Oregon among pot-legal states cracking down on marijuana industry’s black market
PORTLAND — Well before Oregon legalized marijuana, its verdant, wet forests made it an ideal place for growing the drug, which often ended up being funneled out of the state for big money. Now, officials suspect that pot grown legally in Oregon and other states also is being smuggled out, and the trafficking is putting America’s multibillion-dollar marijuana industry at risk.
In response, pot-legal states are trying to clamp down on “diversion” even as U.S. Attorney General Jeff Sessions presses for enforcement of federal laws against marijuana.
Tracking legal weed from the fields and greenhouses where it’s grown to the shops where it’s sold under names such as Blueberry Kush and Chernobyl is their main enforcement measure so far.
In Oregon, Gov. Kate Brown recently signed into law a requirement that state regulators track from seed to store all marijuana grown for sale in Oregon’s legal market. So far, only recreational marijuana has been comprehensively tracked.
Blueberry Kush (Indica)
Blueberry is a mostly indica hybrid that provides a pleasant and long-lasting high when smoked. This marijuana has a sweet fruity smell and tastes like blueberries. Dutch Passion's version of Blueberry, which was derived from the original Delta 9 Collection, won first place in the 2000 High Times Cannabis Cup in the mostly indica category.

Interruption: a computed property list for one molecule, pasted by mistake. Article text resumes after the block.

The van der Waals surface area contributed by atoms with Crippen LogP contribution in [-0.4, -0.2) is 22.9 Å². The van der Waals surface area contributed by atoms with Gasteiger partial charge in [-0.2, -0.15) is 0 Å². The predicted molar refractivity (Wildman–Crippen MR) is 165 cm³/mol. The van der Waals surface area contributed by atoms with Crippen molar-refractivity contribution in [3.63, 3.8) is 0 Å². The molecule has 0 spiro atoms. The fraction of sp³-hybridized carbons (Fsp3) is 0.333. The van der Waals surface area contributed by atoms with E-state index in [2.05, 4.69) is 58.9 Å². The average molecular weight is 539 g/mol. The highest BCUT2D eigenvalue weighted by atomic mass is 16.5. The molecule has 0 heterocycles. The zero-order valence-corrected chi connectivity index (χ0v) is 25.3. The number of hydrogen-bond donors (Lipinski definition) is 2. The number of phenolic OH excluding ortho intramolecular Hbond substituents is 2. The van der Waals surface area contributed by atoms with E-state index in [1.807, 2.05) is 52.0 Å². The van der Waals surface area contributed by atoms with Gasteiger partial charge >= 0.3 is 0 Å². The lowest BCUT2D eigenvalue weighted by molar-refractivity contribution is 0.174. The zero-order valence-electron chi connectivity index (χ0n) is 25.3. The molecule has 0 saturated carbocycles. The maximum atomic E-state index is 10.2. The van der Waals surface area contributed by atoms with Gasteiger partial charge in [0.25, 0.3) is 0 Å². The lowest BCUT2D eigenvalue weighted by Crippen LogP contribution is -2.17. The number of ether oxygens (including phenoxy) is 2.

What Happens When You Eat Animals Who Eat Drugs
Earlier this summer, Sanderson Farms, the nation’s third-largest poultry producer and the supplier of more than 10.6 million chickens to supermarkets throughout the South every week, was accused of false advertising. Sanderson is up-front and even “proud” about its industry-leading use of antibiotics, but the company’s “100 percent natural” chicken, consumer advocates claim, also contains pesticides, hormones, steroids, other pharmaceuticals and recreational drugs, including ketamine.
Sanderson is fighting for the right to call its chickens natural. But what happens when you eat an animal who enjoys regular access to prescription drugs—better access than the people who eat it, in some cases? (Most Sanders Farms factories are located in states that rejected the Medicaid expansion.)
California Rushing to Meet January 2018 Legalization Deadline
With only four months left until full legalization in California, regulations are literally being adopted on the fly.
The state needs to fill out its commissions and offices by hiring up to 82 people. Software has to be written in time to start accepting applications from the thousands of entrepreneurs hoping to sell weed. In fact, regulations governing sales aren’t even properly in place.
Lori Ajax, the director of the California Bureau of Cannabis Control (formerly the Bureau of Medical Cannabis Regulation AKA BMCR or, colloquially, “Bummer”), told the Sacramento Bee that California’s entire regulatory scheme was a work in progress.
Considering that voters approved Proposition 64 only this past November, delays are to be expected, but they are still cause for concern. And it’s worth mentioning that California has had medical marijuana since 1996.
The Hot Chick - Where do you keep your weed?
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